Nerve growth factor (NGF) is considered as one of the classical target-derived proteins essential for the development and maintenance of neural crest-derived sensory neurons in the peripheral nervous system (PNS) . NGF has been shown to exert neuroprotective effects and even has been implicated in the treatment of chronic neurodegenerative diseases such as glaucoma and Alzheimer’s disease [2, 3]. NGF mediates its effects in the PNS via two receptors: low-affinity p75 neurotrophin receptor (p75NTR) and high-affinity tyrosine kinase receptor A (TrkA). In the adult PNS, both receptors are expressed on neurons of trigeminal ganglia and dorsal root ganglia (DRG) [4–6]. With regards to the glial population in sensory ganglia, satellite cells express p75NTR and TrkA, while Schwann cells express p75NTR only [4, 7–11]. The NGF mediated activation of the nonselective p75NTR in the dorsal root ganglia (DRG) promotes axonal growth and migration of Schwann cells during development and adulthood as well as subsequent to injury [12–14]. It is also a characteristic marker for neural crest stem cells [15, 16].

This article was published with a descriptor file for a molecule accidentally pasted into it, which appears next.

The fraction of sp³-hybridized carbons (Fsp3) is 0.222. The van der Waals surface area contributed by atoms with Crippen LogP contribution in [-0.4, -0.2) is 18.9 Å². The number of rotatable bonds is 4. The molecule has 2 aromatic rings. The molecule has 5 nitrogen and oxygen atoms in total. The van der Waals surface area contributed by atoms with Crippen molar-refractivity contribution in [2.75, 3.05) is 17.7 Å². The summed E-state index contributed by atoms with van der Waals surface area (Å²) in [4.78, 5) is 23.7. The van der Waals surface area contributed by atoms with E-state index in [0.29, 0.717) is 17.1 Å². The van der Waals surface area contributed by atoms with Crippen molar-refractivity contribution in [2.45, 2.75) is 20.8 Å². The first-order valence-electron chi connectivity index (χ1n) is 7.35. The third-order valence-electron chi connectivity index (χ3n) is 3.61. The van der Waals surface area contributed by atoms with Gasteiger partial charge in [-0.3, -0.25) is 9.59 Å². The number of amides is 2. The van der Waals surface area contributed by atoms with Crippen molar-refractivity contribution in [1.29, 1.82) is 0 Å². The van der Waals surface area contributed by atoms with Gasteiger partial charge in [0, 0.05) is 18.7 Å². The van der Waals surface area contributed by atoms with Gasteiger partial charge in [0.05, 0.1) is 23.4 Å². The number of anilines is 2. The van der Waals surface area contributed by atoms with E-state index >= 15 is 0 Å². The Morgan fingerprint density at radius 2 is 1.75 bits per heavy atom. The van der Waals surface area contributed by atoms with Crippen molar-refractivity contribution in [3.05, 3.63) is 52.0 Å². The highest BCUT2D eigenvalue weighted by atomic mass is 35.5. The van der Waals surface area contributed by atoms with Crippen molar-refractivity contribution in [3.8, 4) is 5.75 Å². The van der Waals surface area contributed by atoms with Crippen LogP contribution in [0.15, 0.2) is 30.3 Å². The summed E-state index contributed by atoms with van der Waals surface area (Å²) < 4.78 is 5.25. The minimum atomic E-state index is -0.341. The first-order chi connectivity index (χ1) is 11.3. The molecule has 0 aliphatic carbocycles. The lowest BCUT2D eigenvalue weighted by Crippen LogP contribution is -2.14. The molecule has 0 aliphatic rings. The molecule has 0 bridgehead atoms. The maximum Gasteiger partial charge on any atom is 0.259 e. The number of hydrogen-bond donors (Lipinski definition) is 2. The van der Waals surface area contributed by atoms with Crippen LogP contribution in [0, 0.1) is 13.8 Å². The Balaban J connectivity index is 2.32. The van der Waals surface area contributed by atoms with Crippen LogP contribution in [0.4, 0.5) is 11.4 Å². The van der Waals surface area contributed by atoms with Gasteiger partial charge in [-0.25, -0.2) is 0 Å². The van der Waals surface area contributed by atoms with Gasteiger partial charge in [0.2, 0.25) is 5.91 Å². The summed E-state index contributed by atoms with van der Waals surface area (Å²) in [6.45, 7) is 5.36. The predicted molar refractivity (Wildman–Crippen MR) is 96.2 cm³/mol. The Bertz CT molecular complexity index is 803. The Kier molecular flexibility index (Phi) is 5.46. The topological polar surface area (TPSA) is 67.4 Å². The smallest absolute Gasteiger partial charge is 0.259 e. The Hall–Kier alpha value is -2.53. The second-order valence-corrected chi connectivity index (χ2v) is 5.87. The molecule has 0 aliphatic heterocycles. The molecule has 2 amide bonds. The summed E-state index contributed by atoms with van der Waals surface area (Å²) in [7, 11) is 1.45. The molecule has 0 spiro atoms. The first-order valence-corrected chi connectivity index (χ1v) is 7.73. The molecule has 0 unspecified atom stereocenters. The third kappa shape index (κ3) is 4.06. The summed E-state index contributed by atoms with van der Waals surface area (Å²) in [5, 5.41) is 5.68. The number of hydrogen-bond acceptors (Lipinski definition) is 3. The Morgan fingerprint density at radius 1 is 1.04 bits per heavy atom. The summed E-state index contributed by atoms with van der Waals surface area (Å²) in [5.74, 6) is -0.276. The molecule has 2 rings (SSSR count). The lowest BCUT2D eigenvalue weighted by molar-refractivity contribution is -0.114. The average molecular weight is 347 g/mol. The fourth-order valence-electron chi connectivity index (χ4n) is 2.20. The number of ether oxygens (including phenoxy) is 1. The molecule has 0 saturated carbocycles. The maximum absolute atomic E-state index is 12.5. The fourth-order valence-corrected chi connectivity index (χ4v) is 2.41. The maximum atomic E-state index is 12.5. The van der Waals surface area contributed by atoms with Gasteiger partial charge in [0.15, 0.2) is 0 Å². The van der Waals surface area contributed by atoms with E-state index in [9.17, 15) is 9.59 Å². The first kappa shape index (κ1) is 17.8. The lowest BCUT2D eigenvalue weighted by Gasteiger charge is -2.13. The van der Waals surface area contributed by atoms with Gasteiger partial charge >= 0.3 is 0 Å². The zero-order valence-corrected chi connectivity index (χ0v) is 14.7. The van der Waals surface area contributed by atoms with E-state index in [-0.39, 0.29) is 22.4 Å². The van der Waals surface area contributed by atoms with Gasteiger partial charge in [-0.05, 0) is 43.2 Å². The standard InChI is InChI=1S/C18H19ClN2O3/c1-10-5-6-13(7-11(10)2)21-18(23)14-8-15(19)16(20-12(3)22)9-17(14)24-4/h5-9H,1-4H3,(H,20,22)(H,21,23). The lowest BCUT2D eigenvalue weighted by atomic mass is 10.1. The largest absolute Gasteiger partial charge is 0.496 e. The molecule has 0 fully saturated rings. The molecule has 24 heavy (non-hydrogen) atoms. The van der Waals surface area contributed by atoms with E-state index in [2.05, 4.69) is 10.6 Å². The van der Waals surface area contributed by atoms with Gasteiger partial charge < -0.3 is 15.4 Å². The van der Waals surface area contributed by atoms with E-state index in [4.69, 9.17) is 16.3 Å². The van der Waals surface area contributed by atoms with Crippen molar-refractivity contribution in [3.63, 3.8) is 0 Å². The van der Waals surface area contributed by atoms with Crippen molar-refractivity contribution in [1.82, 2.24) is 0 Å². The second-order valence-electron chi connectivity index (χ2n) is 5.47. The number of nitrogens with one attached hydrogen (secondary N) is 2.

Over the past decades it has been recognized that NGF plays an important role for cholinergic neurons of the basal forebrain (CBF) . In particular, NGF has the ability to reverse deficits in numerous models of cholinergic deafferentiation [18–21]. These findings prompted the notion that NGF may be of therapeutic value for patients with Alzheimer’s disease  since CBF neurons are severely affected during the course of this disease [23–25]. Due to the limited CNS bioavailability of peripherally administered NGF , several approaches to deliver exogenous NGF directly into the brain have been explored.